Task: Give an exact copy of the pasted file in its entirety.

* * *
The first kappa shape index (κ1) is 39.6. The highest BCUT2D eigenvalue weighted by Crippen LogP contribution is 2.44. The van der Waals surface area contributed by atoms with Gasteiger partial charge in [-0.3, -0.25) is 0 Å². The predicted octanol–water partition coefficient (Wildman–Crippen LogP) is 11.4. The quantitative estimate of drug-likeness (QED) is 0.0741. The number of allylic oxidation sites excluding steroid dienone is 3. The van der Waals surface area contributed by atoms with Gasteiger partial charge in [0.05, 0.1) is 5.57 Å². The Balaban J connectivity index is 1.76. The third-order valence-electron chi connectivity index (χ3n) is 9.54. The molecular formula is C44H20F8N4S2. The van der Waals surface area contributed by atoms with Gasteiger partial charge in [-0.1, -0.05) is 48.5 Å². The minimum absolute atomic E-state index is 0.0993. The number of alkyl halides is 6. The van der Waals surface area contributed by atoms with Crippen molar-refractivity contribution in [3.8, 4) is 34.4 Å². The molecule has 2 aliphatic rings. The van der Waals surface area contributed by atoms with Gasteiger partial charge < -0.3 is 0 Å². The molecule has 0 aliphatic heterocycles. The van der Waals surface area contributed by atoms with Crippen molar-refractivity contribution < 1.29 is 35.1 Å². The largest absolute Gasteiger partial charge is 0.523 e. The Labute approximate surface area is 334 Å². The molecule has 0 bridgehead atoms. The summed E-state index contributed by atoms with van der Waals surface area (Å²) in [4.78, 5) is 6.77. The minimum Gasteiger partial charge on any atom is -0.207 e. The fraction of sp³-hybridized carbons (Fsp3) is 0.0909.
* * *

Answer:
The first kappa shape index (κ1) is 39.6. The highest BCUT2D eigenvalue weighted by Crippen LogP contribution is 2.44. The van der Waals surface area contributed by atoms with Gasteiger partial charge in [-0.3, -0.25) is 0 Å². The predicted octanol–water partition coefficient (Wildman–Crippen LogP) is 11.4. The quantitative estimate of drug-likeness (QED) is 0.0741. The number of allylic oxidation sites excluding steroid dienone is 3. The van der Waals surface area contributed by atoms with Gasteiger partial charge in [0.05, 0.1) is 5.57 Å². The Balaban J connectivity index is 1.76. The third-order valence-electron chi connectivity index (χ3n) is 9.54. The molecular formula is C44H20F8N4S2. The van der Waals surface area contributed by atoms with Gasteiger partial charge in [-0.1, -0.05) is 48.5 Å². The minimum absolute atomic E-state index is 0.0993. The number of alkyl halides is 6. The van der Waals surface area contributed by atoms with Crippen molar-refractivity contribution in [3.8, 4) is 34.4 Å². The molecule has 2 aliphatic rings. The van der Waals surface area contributed by atoms with Gasteiger partial charge < -0.3 is 0 Å². The molecule has 0 aliphatic heterocycles. The van der Waals surface area contributed by atoms with Crippen molar-refractivity contribution < 1.29 is 35.1 Å². The largest absolute Gasteiger partial charge is 0.523 e. The Labute approximate surface area is 334 Å². The molecule has 0 bridgehead atoms. The summed E-state index contributed by atoms with van der Waals surface area (Å²) in [4.78, 5) is 6.77. The minimum Gasteiger partial charge on any atom is -0.207 e. The fraction of sp³-hybridized carbons (Fsp3) is 0.0909.